The problem, as I see it, and perhaps this is unsurprising, is that some of the biggest proponents of Marx’s humanism haven’t seen things this way. So I now want to look at the analyses of alienation from the human developed by Meszaros, Israel, and Ollman. Each is excellent in his own way, and we owe them a debt of gratitude for bringing elements of Marx’s thought to light, but in an effort at improved precision I’ll highlight what I think are problematic features of their accounts.
First Meszaros, as he most clearly has Althusser in his sights. Meszaros has shown how Marx was influenced by Engels’ early “outline of a critique of political economy” in which free, rational, conscious production was stressed, but he ignores this insight and chooses to develop alienation in other terms. Now when Meszaros does take up consciousness in its relation to alienation he ties it on one hand to the inhuman aims of natural science when its goals are determined by alienated social needs, and on the other, an abstractness , speculative, and universal philosophizing that strays too far from actual man. While there is usually something unconsciousness about natural science working in such a way and something troubling about such philosophizing, a conscious relation to nature understood as a relation determined by real social needs sets the bar too low. Meszaros’ position is rather thin here because it ignores or does away with the freedom that nearly always characterizes conscious activity in Marx’s anthropological reflection. We should be able to claim that under capitalism as well as some past and possibly future “actual” socialisms, that the human relationship to nature, even when directed by social needs, could still be alienated. When Meszaros does quote the line in the ’44 manuscripts that makes man a species being because he has consciousness of his universality and therefore also freedom, Meszaros leaves out that last part in all subsequent analysis, stressing universality, but ignoring the freedom it was to entail. The historical analysis, as well as the emphasis on man’s natural mediation with nature, and the importance of social (not isolated, individual) being is quite fine, but a better reading of species-being and alienation from it has to emphasize Marx’s stress on freedom. Free production, free industry, or free curtailment of productive forces for social needs would be non-alienating, but constructing a theory short of that risks a critical position that lacks the ability to generate negative appraisals of ostensibly socialist positions.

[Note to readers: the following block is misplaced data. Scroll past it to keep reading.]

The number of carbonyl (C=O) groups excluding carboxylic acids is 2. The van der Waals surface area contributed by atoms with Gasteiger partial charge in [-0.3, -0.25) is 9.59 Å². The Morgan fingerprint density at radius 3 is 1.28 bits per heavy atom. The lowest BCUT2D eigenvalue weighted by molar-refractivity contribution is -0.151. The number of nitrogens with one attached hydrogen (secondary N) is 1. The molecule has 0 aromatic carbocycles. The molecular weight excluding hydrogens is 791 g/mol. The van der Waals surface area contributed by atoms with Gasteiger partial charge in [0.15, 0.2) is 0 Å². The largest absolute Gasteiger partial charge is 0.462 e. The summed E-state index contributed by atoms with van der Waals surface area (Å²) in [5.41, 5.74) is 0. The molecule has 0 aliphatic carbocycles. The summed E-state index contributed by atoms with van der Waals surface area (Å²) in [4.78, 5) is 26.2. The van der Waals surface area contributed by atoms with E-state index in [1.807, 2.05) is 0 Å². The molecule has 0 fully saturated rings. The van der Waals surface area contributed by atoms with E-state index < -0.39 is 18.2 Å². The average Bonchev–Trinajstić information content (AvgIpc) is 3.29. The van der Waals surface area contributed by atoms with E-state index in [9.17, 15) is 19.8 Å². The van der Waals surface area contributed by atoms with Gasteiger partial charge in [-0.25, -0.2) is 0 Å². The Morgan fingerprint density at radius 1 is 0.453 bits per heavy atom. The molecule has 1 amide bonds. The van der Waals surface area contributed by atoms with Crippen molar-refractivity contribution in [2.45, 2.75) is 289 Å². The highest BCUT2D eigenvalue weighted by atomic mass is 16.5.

Israel’s tracing of historical influence is quite fine, but here I think his division of Marx’s theory of alienation into a rubric which has on one side the philosophical-anthropological, and on the other the sociological-psychological is an ineffective difference. Any philosophical-anthropology is, as I’ve suggested, an inherently sociological scaffolding to be filled in by accounts of productive, social activity and what its constrains or make possible. I don’ t know, then, what it would mean to have a purely philosophical-anthropological theory of alienation. This would risk hypostatizing an essence beyond real processes. More significantly, however, Israel’s accusation that Marx succumbed to a conservative romanticism is misapplied because Marx’s ideal function of labor is far from a return to pre-industrialized society. Being able to hunt in the morning and philosophize in the evening is predicated on the retention and further development of advanced productive capacities. Overcoming the division of labor in terms of universal production is better understood as the free human orientation towards many-sided possibilities, not an actual or enforced re-unification of what came to be divisions. The largest issue here is that Israel reads Marx’s species-being as an ideal-type, which is approached by individuals as history unfolds. Yet following the sixth thesis on Feuerbach, the species-being is better rendered as the ensemble of existing social relations, such that it is a historically developing essence from which one can be more or less alienated. The species essence develops along with the forces of production, but it so happens that the human can be at a greater or lesser remove from this essence given varying relations of production. This historicization of “essence” is a better understanding of what Marx means by the term, something that I think Marcuse was the first to point to.